Migraine & Headache

Migraines: Easy-to-follow 8-step Treatment Plan Can End The Misery Of Migraine Attacks

Date: 1 November, 2001

It is estimated that one person in four in the UK suffers from migraine headaches, which affect women more than men. Migraine attacks are extremely debilitating and can put you out of action for days at a time, causing excruciating pain, nausea and extreme sensitivity to light and sound.

Migraines are not like ordinary headaches, which are caused by tension in the muscles at the back of your head. Instead, they involve changes to the blood vessels in your brain and typically affect one side of your head only. Most researchers believe that narrowing of the arteries in your brain, followed by their over-dilation, is responsible for migraine pain, by stretching the tiny nerves that encircle your blood vessels.

Conventional medicine treats migraines with drugs that alter brain chemistry, relax blood vessels and block pain signals. But these can cause unpleasant side-effects, such as drowsiness, weight gain, chest tightness and sleep disturbance. And yet, this distressing condition can often be completely controlled simply by paying careful attention to your diet, and taking certain nutritional and herbal supplements.

What causes the excruciating pain of migraine symptoms?

Studies indicate that food sensitivity may be linked to as many as 90 per cent of migraines (Lancet ii: 865-9, 1993). The major culprit is cow’s milk, followed closely by wheat, eggs, oranges and tomatoes.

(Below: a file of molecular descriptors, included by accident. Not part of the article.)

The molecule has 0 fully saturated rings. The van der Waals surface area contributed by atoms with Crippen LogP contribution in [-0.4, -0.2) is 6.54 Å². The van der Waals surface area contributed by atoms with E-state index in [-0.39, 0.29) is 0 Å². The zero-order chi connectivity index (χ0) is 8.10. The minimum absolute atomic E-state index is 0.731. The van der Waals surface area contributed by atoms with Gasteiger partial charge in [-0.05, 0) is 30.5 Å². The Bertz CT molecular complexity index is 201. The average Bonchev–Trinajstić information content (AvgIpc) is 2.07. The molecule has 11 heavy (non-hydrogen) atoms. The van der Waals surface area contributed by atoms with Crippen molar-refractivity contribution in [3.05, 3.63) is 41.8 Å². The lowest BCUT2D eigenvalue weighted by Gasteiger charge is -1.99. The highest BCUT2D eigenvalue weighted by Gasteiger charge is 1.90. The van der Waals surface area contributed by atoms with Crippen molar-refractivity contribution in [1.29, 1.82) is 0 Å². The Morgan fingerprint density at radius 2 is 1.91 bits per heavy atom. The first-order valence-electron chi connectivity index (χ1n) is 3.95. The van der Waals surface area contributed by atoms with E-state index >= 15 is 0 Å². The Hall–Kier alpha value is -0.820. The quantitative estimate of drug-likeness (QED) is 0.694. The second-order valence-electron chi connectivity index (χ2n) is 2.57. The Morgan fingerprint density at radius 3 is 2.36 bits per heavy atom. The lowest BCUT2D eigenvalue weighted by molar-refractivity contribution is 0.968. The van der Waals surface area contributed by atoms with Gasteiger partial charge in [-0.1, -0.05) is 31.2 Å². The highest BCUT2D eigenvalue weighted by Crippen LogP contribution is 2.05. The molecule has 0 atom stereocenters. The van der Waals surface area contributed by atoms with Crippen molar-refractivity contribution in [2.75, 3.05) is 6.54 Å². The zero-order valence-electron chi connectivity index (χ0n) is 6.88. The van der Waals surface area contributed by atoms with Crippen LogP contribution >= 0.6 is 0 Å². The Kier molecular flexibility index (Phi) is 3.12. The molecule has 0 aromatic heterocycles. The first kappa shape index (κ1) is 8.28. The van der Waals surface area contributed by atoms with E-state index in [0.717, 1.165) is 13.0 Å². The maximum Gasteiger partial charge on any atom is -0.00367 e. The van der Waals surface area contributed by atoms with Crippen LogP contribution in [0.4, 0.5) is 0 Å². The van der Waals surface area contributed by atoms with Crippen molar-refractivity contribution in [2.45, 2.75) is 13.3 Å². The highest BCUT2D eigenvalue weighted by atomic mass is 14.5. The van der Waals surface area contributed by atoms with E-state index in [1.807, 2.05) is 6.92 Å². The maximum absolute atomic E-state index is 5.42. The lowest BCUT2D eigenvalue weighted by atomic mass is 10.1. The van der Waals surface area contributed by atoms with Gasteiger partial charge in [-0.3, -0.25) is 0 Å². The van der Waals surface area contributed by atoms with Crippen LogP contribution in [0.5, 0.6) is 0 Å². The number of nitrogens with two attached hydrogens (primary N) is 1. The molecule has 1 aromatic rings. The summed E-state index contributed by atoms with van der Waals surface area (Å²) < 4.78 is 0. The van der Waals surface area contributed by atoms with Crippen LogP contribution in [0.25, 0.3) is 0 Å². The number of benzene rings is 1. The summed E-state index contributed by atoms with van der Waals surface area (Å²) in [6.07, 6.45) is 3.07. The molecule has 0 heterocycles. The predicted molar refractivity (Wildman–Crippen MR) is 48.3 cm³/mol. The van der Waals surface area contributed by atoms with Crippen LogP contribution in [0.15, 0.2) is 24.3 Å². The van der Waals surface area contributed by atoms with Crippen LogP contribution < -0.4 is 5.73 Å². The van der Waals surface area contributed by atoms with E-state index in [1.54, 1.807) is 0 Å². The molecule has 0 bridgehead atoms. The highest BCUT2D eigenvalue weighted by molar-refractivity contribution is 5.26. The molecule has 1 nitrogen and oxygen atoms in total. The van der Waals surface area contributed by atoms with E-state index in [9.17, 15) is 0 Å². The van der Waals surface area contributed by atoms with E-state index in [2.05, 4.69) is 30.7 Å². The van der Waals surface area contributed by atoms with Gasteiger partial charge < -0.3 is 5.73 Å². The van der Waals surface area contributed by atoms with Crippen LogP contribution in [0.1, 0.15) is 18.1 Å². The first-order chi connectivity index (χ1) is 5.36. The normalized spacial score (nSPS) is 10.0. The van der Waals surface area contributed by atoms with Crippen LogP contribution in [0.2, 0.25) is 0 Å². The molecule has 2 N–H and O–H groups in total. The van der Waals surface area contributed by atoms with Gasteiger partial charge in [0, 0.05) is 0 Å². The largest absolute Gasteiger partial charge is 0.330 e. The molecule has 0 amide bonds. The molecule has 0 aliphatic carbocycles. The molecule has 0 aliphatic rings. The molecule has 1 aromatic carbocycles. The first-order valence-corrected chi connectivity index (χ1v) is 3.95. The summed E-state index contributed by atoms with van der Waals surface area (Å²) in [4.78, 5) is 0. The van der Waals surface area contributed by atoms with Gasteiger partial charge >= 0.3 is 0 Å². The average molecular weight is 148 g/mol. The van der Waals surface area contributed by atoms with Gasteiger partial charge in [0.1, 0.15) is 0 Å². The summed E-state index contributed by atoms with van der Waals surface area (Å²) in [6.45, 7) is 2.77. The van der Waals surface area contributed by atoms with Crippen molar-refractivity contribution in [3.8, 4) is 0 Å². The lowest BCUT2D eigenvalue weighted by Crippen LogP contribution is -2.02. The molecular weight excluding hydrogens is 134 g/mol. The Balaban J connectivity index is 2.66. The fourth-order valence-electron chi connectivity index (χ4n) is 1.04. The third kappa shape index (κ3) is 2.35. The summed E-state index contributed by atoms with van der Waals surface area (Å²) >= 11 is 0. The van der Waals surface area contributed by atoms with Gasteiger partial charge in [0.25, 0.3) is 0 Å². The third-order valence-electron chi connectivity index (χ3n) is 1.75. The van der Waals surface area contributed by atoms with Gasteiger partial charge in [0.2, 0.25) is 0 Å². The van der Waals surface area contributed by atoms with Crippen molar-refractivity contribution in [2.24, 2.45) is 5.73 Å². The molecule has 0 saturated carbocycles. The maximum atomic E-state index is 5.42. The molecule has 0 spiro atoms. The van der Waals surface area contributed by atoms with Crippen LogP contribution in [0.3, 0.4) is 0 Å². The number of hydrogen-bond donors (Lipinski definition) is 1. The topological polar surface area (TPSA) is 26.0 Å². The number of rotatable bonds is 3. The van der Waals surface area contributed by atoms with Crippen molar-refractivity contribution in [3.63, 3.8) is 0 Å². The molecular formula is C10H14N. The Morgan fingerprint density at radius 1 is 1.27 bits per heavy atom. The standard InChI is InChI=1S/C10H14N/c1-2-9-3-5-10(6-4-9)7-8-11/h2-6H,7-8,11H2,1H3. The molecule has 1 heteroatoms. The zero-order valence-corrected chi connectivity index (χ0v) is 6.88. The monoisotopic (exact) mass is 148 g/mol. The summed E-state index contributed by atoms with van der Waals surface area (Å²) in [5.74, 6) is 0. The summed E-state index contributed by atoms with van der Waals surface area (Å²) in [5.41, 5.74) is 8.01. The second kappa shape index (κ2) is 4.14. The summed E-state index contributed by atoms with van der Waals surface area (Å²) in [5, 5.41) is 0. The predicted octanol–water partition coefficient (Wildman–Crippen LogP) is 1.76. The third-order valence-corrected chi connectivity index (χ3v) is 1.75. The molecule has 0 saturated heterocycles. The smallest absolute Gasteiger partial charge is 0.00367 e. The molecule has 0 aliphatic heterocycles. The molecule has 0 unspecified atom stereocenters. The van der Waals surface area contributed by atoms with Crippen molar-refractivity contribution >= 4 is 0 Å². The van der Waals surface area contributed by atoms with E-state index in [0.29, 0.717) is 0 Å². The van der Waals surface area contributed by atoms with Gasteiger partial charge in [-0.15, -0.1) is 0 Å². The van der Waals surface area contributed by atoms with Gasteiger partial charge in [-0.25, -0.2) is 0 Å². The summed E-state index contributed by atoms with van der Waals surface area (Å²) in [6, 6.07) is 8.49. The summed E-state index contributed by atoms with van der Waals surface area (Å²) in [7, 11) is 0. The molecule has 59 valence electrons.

Chemicals called amines, which are present in certain foods as well as being produced in your body, are thought to play a large part in triggering attacks (Rev. Neurol. 129: 534-8, 1996). Foods which contain amines, include figs, dates, raisins, pineapples, beans, potatoes, pork and turkey.

Tyramine is the most notorious dietary amine and high concentrations are found in hard cheeses (especially blue cheese), yoghurt, yeast extract, pickled herrings and canned fish. Chocolate is a common migraine trigger too, the guilty amines here being mainly phenylethylamine and phenylalanine. Some amines which are produced in your body are also present in certain foods – for instance serotonin in bananas, and dopamine and histamine in cheese, sauerkraut and cured meats.

For most people, dietary amines pose no threat, as they are quickly broken down by monoamine oxidase enzymes in your gut and blood platelets. In migraine-sensitive people, however, these enzymes may be deficient. It is thought that naturally occurring chemicals, such as flavonoids in citrus fruits and red wine, may be responsible for preventing these monoamine oxidase enzymes from working properly.

Why the weather could be causing your migraine pain!